Maik Novotny

Maik Novotny was born in Stuttgart in 1972 and has been living in Vienna since 2000. He studied architecture and urban planning in Stuttgart and Delft and has been working in architecture practices in and near Vienna. He is the architecture critic for daily newspaper Der Standard and Vienna weekly Falter and regularly contributes to architecture publications such as Bauwelt, Zuschnitt, wohnenplus, Architektur&Bauforum, and is a columnist for Der Plan, the official publication of the Vienna Chamber of Architects. In 2004, he co-founded the online archive eastmodern.com focusing on post-war Eastern European architecture. He has co-edited the books Eastmodern - Architecture and Design of the 1960s and 1970s in Slovakia (2007, with Hertha Hurnaus and Benjamin Konrad) and PPAG: Speaking Architecture (2014, with Anna Popelka und Georg Poduschka) and has contributed to numerous other books, most recently Berlin the 1920s (2017). Since 2014, he has been teaching at the Institute of Spatial and Sustainable Design at TU Vienna University. In spring 2017, he is researching post-war housing estates in a three-month residency in London as part of the Harvard GSD Richard Rogers Fellowship.

Talk: "It's alive!" – Regional Survival Strategies of the International Style

Conference: MoM – Museum of Modern
Date: Day 2 – 12:15
Location: E-Werk Kesselsaal, Weimar

Global und rootless, produced with mindless efficiency, plonked down onto cities with no regard to human scale and context. Such was the cliché of modern architecture, and more often than not it was true. Mies van der Rohe's Seagram Building in New York, the embodiment of International Style, was copied countless times around the globe, and a good dozen times by Mies himself. On the other hand, wherever it landed, modern architecture has mingled and mixed with local mentalities and traditions in weird and exciting ways, producing a host of clever and lively bastard kids in countless sub-styles. In Japan, Metabolism turned the austerity of Le Corbusier into biomechanical structures ready for takeover, while its next generation of architects turned cold concrete surfaces into something warm and earthy. Brazilians Oscar Niemeyer and Lina Bo Bardi and Mexican Luis Barragán twisted the Mediterranean DNA of High Modernism slightly further and made it lush and sensual. In rainy England and Scotland, architects oscillated between the humanist grimness of Brutalism and low-key Scandinavian cosiness, and in Eastern Europe, industrial prefabrication met in controlled collisions with archaic forms and symbols. Today, the modern heritage has entered its next phase, with Africa rediscovering and updating its traditions, and social design in Chile and elsewhere reclaiming the egalitarian modern ideals against retro-chic commodification. Modernism's not dead, it just smells different.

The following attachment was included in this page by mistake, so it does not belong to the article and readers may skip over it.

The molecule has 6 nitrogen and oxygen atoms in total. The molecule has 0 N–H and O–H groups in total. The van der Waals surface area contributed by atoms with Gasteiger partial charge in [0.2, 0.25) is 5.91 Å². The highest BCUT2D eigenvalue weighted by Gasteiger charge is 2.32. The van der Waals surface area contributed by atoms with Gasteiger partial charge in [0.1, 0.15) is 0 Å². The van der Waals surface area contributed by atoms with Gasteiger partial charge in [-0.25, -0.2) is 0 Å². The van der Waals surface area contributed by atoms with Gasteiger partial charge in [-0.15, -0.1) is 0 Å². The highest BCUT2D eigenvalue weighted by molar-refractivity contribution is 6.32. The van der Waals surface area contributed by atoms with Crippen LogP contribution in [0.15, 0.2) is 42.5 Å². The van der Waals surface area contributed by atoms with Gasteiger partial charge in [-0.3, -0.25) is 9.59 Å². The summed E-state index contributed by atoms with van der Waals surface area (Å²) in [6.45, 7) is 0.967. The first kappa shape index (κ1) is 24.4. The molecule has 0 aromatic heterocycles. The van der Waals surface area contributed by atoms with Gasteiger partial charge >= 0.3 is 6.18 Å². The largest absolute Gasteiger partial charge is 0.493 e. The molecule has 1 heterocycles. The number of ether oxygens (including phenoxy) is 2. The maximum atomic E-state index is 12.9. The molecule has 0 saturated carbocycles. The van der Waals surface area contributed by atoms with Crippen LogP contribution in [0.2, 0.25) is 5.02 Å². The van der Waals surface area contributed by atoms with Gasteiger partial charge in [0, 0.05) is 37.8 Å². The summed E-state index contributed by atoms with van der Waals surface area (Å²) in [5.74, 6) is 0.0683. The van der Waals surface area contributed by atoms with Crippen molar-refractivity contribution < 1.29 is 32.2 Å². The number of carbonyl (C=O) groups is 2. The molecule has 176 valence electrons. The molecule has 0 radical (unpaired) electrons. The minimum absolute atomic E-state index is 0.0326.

Under the patronage of

Deutsche UNESCO Kommission

Supported by

Thüringen

Organized by

Media and event partners

brand eins
Bauwelt
Taz
Kulturaustausch
ZKM
Uni Weimar